World Health Organization (WHO) grading system is the most widely used to describe the severity of CNS tumor based on the appearance of cancer cells under a microscope. This system classifies different CNS cancers/tumors into four grades.
Following table describe the characteristics of different grades:
|I||The cancer cells look like normal cells. These are typically slow-growing tumors that do not invade nearby brain tissue.|
|II||The cancer cells look like normal cells. These are slow-growing tumors that can involve nearby brain tissue and can transform to aggressive forms over time.|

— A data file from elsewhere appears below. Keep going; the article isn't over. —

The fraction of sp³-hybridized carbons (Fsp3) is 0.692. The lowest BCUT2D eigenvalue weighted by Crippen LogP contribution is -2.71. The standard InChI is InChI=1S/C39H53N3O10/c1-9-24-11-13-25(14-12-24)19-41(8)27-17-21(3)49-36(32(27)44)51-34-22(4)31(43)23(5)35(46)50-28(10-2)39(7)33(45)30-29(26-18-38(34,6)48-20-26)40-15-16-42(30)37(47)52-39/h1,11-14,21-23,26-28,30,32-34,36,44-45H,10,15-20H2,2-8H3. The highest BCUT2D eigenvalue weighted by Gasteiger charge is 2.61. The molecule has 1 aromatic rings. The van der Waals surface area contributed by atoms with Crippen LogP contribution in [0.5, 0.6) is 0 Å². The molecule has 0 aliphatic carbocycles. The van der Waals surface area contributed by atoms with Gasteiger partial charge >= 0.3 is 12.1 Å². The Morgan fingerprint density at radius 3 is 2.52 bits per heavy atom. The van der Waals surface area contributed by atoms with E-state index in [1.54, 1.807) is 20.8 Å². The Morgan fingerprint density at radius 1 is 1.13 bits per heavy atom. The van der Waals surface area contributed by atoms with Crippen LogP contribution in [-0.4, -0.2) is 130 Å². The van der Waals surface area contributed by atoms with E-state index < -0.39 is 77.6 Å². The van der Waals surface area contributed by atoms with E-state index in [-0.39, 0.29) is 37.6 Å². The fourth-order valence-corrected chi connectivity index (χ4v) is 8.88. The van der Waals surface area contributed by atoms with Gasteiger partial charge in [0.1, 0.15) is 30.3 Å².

|III||The cancer cells do not look like normal cells. These are fast-growing tumors that can involve nearby brain tissue and require intensive treatment.|
|IV||The cancer cells do not look like normal cells. These are very aggressive and fast-growing tumors that can involve nearby brain tissue and require most intense treatment.|
Prognostic factors: Besides the grades of CNS cancers/tumors, many factors have been identified which can predict the outlook of the CNS cancer/tumor. These factors are generally taken into account before starting the treatment of the disease. The prognostic factors for CNS cancers/tumors include the type of cancer/tumor, size, location, resectability, extent of spread, patient’s age, patient’s performance status, among other factors.
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